For anyone searching, you can sometimes find good quality smaller sheet pans at TJ Max, etc, for a great price if you’re lucky.

    Looking forward to finding out what food processor you choose to replace your recently departed one! I have the big Breville, and it’s very powerful indeed. Love it.

  4. KariG

    Hi, Helen. Thank you for this post. T certainly reminded me that I need to get into the market for new ones. Drives me crazy to hear the snap of a warping pan!!!!

    Would a restaurant supply store be my best bet to get heavy gauge in multiple sizes?

    1. hfletcher Post author

      Either a restaurant supply store or the internet. The only place I found the jelly roll pans are online but the full, half and quarter sheets should be available at a restaurant supply store. I’ve never seen a 2/3.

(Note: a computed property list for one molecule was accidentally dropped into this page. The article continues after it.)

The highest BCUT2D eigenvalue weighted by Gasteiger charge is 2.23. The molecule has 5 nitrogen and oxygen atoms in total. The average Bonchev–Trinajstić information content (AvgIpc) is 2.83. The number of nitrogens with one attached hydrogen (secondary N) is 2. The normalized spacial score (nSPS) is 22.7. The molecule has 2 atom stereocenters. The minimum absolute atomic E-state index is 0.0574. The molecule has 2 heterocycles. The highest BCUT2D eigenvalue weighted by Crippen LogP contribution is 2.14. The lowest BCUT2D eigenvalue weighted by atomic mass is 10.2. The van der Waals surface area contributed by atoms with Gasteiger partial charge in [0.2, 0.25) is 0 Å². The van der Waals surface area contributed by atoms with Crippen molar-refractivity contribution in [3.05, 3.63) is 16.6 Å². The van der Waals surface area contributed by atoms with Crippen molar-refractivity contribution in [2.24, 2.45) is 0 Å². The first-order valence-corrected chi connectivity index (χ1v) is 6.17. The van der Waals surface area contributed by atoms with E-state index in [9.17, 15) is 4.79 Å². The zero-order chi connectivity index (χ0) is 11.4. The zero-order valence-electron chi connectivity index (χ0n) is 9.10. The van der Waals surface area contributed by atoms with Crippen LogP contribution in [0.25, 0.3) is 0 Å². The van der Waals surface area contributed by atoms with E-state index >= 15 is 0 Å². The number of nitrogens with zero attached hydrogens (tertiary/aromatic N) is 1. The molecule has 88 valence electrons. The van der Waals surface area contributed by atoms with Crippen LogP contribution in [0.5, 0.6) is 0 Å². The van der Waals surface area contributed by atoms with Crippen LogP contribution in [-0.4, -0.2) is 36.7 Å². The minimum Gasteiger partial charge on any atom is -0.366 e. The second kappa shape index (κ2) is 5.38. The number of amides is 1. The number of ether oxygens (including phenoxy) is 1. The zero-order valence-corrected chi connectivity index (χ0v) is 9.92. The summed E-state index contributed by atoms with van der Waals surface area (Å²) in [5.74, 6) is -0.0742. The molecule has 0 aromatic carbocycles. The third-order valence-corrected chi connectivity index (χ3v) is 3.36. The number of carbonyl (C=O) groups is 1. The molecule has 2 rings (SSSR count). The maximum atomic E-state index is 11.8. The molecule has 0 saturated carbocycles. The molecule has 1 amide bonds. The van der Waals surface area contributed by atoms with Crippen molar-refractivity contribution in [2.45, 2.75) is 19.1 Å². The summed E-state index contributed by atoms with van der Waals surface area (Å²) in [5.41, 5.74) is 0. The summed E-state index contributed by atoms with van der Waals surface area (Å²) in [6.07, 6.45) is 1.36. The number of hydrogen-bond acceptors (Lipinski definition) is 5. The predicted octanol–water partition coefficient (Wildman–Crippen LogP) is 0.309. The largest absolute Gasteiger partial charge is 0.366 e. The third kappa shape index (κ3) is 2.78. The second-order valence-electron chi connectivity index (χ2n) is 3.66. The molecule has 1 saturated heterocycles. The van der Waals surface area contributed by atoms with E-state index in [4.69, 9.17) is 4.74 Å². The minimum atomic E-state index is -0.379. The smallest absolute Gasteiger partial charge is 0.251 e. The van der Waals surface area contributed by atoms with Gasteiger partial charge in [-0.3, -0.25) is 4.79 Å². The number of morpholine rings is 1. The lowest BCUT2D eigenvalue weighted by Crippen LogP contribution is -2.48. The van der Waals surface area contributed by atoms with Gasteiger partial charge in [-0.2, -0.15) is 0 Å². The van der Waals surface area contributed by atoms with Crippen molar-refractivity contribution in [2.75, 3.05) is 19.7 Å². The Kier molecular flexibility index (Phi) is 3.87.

5. debbie

    I do use parchment regularly, but sometimes “stuff” gets underneath—just need to break out the old Brillo pad—was hoping for a shortcut!

  6. Eileen Murphy

    Thank you Helen, I began using sheet pans many years ago and do not know how I lived without them. Great to have the info about various sizes.

  7. Lynette Pruett